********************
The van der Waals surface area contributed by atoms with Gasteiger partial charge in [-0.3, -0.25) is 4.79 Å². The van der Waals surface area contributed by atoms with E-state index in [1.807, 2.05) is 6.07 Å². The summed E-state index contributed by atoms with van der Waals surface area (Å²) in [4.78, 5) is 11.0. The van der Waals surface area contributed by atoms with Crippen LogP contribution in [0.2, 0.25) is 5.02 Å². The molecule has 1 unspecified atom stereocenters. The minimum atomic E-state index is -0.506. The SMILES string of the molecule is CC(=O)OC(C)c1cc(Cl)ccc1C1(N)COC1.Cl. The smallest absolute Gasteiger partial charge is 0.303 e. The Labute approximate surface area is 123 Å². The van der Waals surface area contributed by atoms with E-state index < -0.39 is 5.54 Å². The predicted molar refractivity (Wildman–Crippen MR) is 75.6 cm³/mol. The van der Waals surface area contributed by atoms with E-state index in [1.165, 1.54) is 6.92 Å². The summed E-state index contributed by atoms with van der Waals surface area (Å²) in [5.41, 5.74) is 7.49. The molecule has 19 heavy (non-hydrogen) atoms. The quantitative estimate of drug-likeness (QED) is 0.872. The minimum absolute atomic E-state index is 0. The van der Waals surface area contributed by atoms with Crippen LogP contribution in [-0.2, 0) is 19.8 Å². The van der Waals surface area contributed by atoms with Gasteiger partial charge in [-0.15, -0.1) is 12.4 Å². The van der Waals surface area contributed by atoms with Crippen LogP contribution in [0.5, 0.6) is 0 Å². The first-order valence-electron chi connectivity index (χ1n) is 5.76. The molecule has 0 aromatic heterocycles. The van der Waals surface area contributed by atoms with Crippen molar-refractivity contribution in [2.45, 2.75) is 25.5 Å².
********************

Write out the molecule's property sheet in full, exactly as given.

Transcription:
The van der Waals surface area contributed by atoms with Gasteiger partial charge in [-0.3, -0.25) is 4.79 Å². The van der Waals surface area contributed by atoms with E-state index in [1.807, 2.05) is 6.07 Å². The summed E-state index contributed by atoms with van der Waals surface area (Å²) in [4.78, 5) is 11.0. The van der Waals surface area contributed by atoms with Crippen LogP contribution in [0.2, 0.25) is 5.02 Å². The molecule has 1 unspecified atom stereocenters. The minimum atomic E-state index is -0.506. The SMILES string of the molecule is CC(=O)OC(C)c1cc(Cl)ccc1C1(N)COC1.Cl. The smallest absolute Gasteiger partial charge is 0.303 e. The Labute approximate surface area is 123 Å². The van der Waals surface area contributed by atoms with E-state index < -0.39 is 5.54 Å². The predicted molar refractivity (Wildman–Crippen MR) is 75.6 cm³/mol. The van der Waals surface area contributed by atoms with E-state index in [1.165, 1.54) is 6.92 Å². The summed E-state index contributed by atoms with van der Waals surface area (Å²) in [5.41, 5.74) is 7.49. The molecule has 19 heavy (non-hydrogen) atoms. The quantitative estimate of drug-likeness (QED) is 0.872. The minimum absolute atomic E-state index is 0. The van der Waals surface area contributed by atoms with Crippen LogP contribution in [-0.2, 0) is 19.8 Å². The van der Waals surface area contributed by atoms with Gasteiger partial charge in [-0.15, -0.1) is 12.4 Å². The van der Waals surface area contributed by atoms with Crippen LogP contribution in [0.5, 0.6) is 0 Å². The first-order valence-electron chi connectivity index (χ1n) is 5.76. The molecule has 0 aromatic heterocycles. The van der Waals surface area contributed by atoms with Crippen molar-refractivity contribution in [2.45, 2.75) is 25.5 Å².